You seem to be asking, "If I can rewrite a RIGHT OUTER JOIN using LEFT OUTER JOIN syntax then why have a RIGHT OUTER JOIN syntax at all?" I think the answer to this question is, because the designers of the language didn't want to place such a restriction on users (and I think they would have been criticized if they did), which would force users to change the order of tables in the FROM clause in some circumstances when merely changing the join type.

  • sometimes left and right outer joins are completely interchangeable, correct? – アレックス Dec 25 '13 at 9:00
  • 3
    @Alex: indeed left and right outer joins are always interchangeable. – onedaywhen Jan 6 '14 at 10:21

Your two statements are equivalent.

Most people only use LEFT JOIN since it seems more intuitive, and it's universal syntax - I don't think all RDBMS support RIGHT JOIN.

  • "I don't think all RDBMS support RIGHT JOIN" -- sure, not all RDBMSs support SQL. But if you are implying that some SQL products support LEFT but not RIGHT then please indicate which ones. – onedaywhen Jan 18 '11 at 10:56
  • 9
    @onedaywhen For example, SQLite 3 doesn't implement RIGHT and FULL OUTER JOIN : sqlite.org/omitted.html – Mac_Cain13 Dec 13 '12 at 10:19

(INNER) JOIN: Returns records that have matching values in both tables.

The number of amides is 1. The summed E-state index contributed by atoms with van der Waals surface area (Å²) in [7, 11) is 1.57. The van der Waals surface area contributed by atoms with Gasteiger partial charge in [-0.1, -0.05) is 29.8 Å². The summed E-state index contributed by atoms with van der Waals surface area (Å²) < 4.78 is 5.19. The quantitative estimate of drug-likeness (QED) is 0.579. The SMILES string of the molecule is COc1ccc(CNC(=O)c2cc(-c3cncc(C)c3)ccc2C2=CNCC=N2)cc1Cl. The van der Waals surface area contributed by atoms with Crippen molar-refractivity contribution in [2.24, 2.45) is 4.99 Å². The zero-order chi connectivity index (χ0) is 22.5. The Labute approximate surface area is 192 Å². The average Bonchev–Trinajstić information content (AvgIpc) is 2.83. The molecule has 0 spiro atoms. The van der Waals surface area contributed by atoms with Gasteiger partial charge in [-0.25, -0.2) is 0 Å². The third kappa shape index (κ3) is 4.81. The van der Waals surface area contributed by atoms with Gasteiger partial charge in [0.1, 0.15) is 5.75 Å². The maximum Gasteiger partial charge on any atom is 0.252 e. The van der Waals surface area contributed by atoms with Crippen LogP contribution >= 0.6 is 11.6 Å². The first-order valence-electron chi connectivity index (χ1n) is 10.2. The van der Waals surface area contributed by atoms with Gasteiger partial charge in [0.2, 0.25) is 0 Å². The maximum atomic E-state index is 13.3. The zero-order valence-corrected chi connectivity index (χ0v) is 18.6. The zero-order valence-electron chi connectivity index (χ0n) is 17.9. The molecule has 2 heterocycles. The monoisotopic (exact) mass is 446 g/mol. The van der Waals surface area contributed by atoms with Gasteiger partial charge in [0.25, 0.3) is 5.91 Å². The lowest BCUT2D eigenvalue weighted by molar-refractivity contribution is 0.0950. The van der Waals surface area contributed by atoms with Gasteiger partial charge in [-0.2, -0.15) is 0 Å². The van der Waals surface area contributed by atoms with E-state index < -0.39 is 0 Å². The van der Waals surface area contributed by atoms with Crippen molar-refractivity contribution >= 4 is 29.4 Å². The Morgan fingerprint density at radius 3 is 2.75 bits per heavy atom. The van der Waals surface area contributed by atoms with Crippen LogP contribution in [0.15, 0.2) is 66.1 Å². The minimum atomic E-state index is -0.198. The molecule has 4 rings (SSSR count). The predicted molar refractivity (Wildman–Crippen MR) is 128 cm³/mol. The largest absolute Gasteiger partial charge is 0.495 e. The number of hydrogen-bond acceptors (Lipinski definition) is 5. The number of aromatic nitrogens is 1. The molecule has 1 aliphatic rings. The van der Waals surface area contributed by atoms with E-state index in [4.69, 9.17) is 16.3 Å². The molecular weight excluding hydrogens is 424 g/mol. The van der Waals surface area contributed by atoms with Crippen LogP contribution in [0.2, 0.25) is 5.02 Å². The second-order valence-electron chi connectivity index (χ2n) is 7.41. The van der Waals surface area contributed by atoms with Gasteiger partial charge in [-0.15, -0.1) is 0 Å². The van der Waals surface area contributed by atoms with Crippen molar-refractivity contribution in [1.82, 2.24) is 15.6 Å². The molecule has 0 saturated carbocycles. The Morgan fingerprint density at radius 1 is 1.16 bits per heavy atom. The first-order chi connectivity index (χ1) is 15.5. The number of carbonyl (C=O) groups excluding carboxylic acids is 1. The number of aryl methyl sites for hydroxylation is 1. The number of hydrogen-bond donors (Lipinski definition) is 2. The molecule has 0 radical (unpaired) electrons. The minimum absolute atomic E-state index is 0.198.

LEFT (OUTER) JOIN: Return all records from the left table, and the matched records from the right table.

RIGHT (OUTER) JOIN: Return all records from the right table, and the matched records from the left table.

FULL (OUTER) JOIN: Return all records when there is a match in either left or right table

For example, lets suppose we have two table with following records:

Table A

id   firstname   lastname
___________________________
1     Ram         Thapa
2     sam         Koirala
3     abc         xyz
6    sruthy       abc

Table B

id2   place
_____________
1      Nepal
2      USA
3      Lumbini
5      Kathmandu

Inner Join

Note: It give the intersection of two table.

Inner Join

Syntax

SELECT column_name FROM table1 INNER JOIN table2 ON table1.column_name = table2.column_name;

Apply it in your sample table:

SELECT TableA.firstName,TableA.lastName,TableB.Place FROM TableA INNER JOIN TableB ON TableA.id = TableB.id2;

Result will be:

firstName       lastName       Place
_____________________________________